If you plan on leaving your home anytime in the next three months, chances are, you’re going to cross paths with some pretty nasty germs. Even when they know better, the truth is, the majority of people under the weather still go to work sick. (And to the grocery store sick. And the gym sick. And on and on and on.)
Given that we’re in prime flu season right now, it’s no surprise that one of the first questions that came up during a recent Ask Me Anything in Well+Good’s Facebook group Cook With Us with registered dietitian Tracy Lockwood Beckerman, RD, was how to use healthy winter foods to keep from getting sick. Given that a high proportion of the body’s immune system is actually located in the gut, it’s a very good question; the food-immune system connection is real!
“While everyone is coughing on you, you can protect yourself with food,” Beckerman answered in response to the question. “Your gut plays a role in protecting your immune system.” How exactly? These are the top foods she recommends for keeping your immune system in top shape all winter long.
Yogurt, kimchi, and sauerkraut all land on Beckerman’s list of foods to add to your grocery haul during winter. “It’s important to have plenty of probiotics to support the gut,” she says. The three listed above are all high in the good bacteria that makes the gut extra happy. Already sick? Sip on miso soup, which also has probiotic benefits and requires a lot less work for the body to digest.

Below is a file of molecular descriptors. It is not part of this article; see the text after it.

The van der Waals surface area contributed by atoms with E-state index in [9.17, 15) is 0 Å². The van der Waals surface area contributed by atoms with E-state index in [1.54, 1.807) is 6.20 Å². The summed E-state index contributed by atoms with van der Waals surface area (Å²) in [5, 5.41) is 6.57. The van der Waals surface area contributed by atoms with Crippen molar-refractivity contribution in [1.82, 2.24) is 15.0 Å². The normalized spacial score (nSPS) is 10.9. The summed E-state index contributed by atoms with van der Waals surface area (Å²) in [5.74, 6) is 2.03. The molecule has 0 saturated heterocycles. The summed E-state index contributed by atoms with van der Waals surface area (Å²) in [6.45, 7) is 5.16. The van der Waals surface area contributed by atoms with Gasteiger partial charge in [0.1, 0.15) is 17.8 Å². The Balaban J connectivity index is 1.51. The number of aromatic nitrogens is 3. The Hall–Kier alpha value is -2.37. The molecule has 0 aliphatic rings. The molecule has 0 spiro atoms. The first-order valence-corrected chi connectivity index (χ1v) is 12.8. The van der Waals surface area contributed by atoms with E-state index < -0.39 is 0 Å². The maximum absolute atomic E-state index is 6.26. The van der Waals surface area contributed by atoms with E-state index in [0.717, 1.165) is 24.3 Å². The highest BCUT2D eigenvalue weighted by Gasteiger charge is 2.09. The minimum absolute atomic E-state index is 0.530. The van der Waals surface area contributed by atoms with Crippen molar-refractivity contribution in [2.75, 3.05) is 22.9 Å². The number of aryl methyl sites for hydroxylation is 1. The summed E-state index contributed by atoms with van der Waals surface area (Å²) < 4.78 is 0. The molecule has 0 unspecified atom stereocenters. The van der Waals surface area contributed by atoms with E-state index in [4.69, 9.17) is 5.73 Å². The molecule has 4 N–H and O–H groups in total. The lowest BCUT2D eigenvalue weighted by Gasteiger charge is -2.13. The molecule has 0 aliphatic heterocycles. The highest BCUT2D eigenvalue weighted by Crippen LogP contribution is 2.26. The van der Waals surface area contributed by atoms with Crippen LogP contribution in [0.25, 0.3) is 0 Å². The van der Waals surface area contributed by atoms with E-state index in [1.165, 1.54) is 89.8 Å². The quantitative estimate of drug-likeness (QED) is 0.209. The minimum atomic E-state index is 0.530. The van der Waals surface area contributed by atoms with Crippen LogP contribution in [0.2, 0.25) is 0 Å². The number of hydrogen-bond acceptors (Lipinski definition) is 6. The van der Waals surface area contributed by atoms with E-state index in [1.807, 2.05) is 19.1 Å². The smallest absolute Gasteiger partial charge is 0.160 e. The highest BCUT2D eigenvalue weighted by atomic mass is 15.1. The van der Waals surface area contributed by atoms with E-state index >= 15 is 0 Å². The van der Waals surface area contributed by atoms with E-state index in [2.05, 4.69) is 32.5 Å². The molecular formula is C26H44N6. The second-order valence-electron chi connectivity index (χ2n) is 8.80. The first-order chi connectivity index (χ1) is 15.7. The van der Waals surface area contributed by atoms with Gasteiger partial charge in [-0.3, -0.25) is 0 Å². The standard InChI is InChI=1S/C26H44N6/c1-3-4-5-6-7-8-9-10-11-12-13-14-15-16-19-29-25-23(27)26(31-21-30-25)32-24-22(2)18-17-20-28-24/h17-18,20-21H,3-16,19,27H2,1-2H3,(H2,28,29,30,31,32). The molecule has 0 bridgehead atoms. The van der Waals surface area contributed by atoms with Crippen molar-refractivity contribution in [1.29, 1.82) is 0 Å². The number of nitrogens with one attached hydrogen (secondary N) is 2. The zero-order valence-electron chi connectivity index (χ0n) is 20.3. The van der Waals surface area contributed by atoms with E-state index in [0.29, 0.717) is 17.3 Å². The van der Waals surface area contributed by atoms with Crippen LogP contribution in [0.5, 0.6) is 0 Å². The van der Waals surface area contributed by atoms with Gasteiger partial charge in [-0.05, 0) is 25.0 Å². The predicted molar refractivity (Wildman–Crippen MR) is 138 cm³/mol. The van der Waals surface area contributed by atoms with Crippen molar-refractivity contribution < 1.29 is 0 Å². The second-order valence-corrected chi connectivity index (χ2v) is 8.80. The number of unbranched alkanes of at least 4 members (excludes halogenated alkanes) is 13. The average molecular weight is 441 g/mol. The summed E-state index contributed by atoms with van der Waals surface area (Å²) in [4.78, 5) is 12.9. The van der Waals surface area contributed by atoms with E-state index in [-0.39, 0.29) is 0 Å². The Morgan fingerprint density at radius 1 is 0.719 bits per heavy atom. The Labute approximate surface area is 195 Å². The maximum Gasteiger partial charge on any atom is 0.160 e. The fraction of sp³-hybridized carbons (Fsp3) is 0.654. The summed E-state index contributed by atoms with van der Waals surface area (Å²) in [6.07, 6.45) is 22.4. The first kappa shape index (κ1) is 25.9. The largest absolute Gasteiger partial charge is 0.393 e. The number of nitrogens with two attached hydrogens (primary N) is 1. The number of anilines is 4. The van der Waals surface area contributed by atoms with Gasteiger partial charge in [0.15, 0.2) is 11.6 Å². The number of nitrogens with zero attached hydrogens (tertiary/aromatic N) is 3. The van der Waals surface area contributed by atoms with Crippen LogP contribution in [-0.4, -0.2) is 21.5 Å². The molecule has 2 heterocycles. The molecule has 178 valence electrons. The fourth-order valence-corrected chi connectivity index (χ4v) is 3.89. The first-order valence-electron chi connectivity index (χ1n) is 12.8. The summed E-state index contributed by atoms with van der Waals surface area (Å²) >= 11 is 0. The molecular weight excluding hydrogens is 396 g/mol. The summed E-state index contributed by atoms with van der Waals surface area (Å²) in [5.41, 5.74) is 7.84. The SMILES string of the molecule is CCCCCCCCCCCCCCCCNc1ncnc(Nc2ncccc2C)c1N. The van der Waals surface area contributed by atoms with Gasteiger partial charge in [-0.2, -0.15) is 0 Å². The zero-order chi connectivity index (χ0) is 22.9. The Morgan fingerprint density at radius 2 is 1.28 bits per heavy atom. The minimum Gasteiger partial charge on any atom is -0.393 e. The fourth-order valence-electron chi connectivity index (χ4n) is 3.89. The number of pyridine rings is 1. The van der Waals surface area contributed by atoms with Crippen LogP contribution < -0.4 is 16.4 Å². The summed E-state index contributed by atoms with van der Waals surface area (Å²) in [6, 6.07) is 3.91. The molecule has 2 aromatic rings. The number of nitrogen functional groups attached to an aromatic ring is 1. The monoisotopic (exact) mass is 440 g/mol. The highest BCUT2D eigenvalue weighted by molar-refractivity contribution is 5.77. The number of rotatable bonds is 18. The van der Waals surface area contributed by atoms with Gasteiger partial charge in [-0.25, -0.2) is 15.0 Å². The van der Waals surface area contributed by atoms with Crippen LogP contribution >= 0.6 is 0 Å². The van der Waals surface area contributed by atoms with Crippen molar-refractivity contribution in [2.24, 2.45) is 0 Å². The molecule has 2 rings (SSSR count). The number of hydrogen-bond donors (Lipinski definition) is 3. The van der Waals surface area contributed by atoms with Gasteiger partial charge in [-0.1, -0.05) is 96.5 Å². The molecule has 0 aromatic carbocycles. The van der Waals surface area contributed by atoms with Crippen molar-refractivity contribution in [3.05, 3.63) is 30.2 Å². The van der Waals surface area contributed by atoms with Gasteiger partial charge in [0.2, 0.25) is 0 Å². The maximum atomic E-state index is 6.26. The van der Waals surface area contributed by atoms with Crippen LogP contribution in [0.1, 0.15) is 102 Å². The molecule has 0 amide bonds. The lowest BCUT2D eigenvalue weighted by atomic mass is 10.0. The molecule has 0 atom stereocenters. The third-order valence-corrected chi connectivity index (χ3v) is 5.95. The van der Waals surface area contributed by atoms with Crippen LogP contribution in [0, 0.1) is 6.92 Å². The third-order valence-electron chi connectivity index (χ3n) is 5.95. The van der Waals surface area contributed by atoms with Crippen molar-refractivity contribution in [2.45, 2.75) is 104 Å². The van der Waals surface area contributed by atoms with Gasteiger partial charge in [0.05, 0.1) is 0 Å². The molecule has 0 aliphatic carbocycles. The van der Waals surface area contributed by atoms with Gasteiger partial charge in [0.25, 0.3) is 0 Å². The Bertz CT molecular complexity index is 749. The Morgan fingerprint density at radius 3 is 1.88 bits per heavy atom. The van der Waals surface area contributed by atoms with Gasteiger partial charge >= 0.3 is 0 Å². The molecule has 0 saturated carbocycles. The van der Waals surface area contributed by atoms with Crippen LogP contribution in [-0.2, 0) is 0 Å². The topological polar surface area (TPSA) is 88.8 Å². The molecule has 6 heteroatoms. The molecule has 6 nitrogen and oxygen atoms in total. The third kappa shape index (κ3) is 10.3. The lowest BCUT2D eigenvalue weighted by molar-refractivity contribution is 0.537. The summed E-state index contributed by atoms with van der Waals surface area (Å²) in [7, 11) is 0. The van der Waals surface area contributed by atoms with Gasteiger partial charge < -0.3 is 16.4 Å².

Check out the video below to see how to make your own sauerkraut at home:
Beckerman calls out turmeric specifically as an anti-inflammatory all-star, and pairing it with black pepper makes it better absorbed in the body. In the winter, she adds both spices on top of her morning plate of eggs. You can also blend them into a hot cup of almond or oat milk for nourishing cup of golden milk.
“Add walnuts and pecans to your diet for a rush of antioxidants to fight off germs,” Beckerman says. Antioxidants protect the body from inflammation, so consider these foods your protective shield. Bonus: coffee and dark chocolate are also high in antioxidants.
Last, Beckerman says it’s super important to stay hydrated during the winter—even if you’re not sweating as much as in the summer and may not feel as thirsty. This, she explains, helps keep your cells working properly. When you don’t get enough water, they become tired, and that’s going to make you tired and more susceptible to getting sick.
With more people indoors during the winter months, there are more germs flying around. Using food to keep your immune system up is going to be your best defense. Oh, and don’t forget to get your flu shot and wash your hands, which will both help majorly, too.